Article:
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Clark's rule


Clark's rule

Postby admin » Tue Jan 23, 2018 4:09 pm

Clark's rule is a medical term referring to a mathematical formula used to calculate the proper dosage of medicine for children aged 2–17. The procedure is to take the child's weight in pounds, divide by 150 lb, and multiply the fractional result by the adult dose to find the equivalent child dosage.

For example: If an adult dose of medication calls for 30 mg and the child weighs 30 lb. Divide the weight by 150 (30/150) to get 1/5. Multiply 1/5 times 30 mg to get 6 mg.

Clark's rule is not used clinically, but it is a popular dosage calculation formula for pediatric nursing instructors.

Similar to Clark's rule is Fried’s rule, by which the formula is modified to be used for infants. The formula is nearly identical, except with the child's weight replaced by the infant's age in months.

Young's rule is for calculating the dose of medicine correct for a child by adding 12 to the child's age, dividing the sum by the child's age, then dividing the adult dose by the figure obtained.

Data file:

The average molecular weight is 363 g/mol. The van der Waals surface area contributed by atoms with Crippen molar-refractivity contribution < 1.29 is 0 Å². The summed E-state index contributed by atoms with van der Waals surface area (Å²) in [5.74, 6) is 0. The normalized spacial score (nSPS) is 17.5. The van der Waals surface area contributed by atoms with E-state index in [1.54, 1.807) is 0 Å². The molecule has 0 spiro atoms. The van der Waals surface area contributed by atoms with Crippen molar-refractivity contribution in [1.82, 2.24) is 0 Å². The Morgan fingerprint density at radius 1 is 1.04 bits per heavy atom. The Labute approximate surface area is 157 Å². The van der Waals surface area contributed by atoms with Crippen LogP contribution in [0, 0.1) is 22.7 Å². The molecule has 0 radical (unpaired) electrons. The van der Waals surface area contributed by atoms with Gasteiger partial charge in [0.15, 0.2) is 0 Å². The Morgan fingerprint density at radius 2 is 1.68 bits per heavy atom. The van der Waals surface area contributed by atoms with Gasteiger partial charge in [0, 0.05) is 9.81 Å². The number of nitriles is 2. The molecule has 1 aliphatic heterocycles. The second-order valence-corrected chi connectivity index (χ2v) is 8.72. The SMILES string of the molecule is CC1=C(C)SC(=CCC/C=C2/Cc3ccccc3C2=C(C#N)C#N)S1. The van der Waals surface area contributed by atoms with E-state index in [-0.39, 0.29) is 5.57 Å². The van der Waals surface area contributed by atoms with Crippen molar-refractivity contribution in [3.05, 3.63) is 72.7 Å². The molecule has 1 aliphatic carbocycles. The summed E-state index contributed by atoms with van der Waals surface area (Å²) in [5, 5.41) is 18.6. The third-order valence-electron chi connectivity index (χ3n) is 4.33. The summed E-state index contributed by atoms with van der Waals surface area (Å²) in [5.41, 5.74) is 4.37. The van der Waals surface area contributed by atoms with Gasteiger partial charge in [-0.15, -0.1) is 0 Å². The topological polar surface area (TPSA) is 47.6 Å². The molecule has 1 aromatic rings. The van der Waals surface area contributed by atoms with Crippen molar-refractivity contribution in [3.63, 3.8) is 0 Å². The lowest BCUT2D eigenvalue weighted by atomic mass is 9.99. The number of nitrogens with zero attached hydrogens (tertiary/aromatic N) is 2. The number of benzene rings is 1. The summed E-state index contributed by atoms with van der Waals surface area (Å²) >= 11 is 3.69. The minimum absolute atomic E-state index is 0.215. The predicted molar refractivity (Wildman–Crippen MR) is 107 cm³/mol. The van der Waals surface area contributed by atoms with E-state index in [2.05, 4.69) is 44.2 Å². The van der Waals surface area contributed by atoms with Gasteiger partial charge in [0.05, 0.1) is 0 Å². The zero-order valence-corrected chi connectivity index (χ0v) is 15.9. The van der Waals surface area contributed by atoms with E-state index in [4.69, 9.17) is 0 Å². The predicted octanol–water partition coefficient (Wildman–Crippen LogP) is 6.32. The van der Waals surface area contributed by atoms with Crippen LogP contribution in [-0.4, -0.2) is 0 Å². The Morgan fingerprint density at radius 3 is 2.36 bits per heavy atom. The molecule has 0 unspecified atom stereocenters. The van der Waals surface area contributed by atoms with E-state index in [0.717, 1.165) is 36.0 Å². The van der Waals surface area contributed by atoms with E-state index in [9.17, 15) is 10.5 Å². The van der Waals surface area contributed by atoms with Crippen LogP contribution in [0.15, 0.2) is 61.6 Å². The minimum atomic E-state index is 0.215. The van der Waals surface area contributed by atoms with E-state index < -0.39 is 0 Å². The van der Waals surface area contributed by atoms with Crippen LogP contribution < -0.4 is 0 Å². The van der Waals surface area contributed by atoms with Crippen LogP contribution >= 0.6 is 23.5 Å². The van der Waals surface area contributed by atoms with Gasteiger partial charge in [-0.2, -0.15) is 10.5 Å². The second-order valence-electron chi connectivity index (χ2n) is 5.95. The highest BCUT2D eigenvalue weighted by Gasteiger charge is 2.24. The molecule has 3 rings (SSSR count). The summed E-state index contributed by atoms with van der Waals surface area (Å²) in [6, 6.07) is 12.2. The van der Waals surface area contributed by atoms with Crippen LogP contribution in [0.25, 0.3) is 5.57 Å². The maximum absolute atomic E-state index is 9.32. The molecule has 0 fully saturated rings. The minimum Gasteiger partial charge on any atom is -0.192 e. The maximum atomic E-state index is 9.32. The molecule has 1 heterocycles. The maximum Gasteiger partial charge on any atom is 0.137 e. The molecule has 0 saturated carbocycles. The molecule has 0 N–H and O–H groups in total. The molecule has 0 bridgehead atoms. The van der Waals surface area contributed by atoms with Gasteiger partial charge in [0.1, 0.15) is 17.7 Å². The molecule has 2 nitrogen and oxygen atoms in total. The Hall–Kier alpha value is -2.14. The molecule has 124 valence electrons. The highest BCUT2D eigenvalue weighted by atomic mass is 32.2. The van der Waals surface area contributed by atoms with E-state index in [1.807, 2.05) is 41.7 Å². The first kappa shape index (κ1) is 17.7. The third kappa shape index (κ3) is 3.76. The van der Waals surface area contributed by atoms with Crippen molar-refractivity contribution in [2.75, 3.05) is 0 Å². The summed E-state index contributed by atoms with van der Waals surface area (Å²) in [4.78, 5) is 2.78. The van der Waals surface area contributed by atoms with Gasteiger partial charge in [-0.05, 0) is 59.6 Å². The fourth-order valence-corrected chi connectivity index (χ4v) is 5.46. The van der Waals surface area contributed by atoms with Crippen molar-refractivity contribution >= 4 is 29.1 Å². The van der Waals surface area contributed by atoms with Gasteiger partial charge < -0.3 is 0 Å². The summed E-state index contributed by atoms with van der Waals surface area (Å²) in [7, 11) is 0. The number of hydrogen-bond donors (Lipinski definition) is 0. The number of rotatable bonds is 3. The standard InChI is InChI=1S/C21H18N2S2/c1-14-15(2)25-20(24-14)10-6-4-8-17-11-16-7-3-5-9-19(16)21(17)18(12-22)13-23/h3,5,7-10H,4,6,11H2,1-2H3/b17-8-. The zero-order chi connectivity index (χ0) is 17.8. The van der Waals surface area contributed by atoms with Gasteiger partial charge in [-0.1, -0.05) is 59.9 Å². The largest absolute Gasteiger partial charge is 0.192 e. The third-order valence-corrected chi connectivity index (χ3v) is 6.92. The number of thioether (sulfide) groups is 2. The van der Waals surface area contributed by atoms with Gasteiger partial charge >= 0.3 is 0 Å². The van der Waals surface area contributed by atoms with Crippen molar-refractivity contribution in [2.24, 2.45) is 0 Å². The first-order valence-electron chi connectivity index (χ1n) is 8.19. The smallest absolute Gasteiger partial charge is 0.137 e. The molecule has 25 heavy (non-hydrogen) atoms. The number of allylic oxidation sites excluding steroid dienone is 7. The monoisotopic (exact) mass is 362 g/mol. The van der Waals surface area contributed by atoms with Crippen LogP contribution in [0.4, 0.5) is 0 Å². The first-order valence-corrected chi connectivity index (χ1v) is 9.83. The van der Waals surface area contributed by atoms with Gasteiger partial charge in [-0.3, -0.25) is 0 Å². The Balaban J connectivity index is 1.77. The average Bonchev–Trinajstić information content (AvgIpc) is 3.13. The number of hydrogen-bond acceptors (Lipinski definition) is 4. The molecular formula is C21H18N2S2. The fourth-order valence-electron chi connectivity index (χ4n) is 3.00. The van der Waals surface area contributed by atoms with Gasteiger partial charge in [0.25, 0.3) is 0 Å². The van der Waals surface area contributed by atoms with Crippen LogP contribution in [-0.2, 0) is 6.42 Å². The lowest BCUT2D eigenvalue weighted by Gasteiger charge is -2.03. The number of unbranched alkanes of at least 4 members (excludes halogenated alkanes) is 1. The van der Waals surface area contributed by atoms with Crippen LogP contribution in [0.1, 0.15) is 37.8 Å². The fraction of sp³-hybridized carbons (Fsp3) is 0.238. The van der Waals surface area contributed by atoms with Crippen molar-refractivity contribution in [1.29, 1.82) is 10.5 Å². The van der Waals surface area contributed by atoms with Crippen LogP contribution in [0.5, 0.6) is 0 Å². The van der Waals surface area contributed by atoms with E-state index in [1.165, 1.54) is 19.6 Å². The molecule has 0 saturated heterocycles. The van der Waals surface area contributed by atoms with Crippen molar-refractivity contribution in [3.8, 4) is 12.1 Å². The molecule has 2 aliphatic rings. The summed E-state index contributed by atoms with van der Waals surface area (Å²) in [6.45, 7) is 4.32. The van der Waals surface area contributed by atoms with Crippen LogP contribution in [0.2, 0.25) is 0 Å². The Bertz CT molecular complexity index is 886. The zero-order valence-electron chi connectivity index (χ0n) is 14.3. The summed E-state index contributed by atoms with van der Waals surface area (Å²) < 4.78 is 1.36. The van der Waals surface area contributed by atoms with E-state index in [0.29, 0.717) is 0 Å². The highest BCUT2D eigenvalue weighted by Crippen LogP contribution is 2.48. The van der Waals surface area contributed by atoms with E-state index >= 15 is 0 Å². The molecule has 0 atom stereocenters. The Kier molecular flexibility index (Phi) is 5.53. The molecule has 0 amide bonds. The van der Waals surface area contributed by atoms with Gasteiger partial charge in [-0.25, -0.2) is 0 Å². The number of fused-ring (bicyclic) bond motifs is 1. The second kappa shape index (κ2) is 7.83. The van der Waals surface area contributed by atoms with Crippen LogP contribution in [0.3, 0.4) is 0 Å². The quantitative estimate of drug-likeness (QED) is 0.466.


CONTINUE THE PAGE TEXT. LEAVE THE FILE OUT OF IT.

The formula was named after Dr. Cecil Belfield Clark (1894–1970), a Barbadian Physician who served in London Boroughs for 50 years and was an early advocate for homosexuality rights.

Fried's Rule was named after Dr. Kalman Fried (1914–1999), an Israeli Geneticist and Pediatrician who developed his own formula while treating and observing children at the University of Jerusalem affiliated Hospital - Hadassah Medical Center in the 1960's. Dr. Fried though was more renowned as a Geneticist rather than a Pediatrician.

Young's Rule was named after Dr. Thomas Young, an English physician and physicist, born June 13, 1773, Milverton, Somerset; died May 10, 1829, London.
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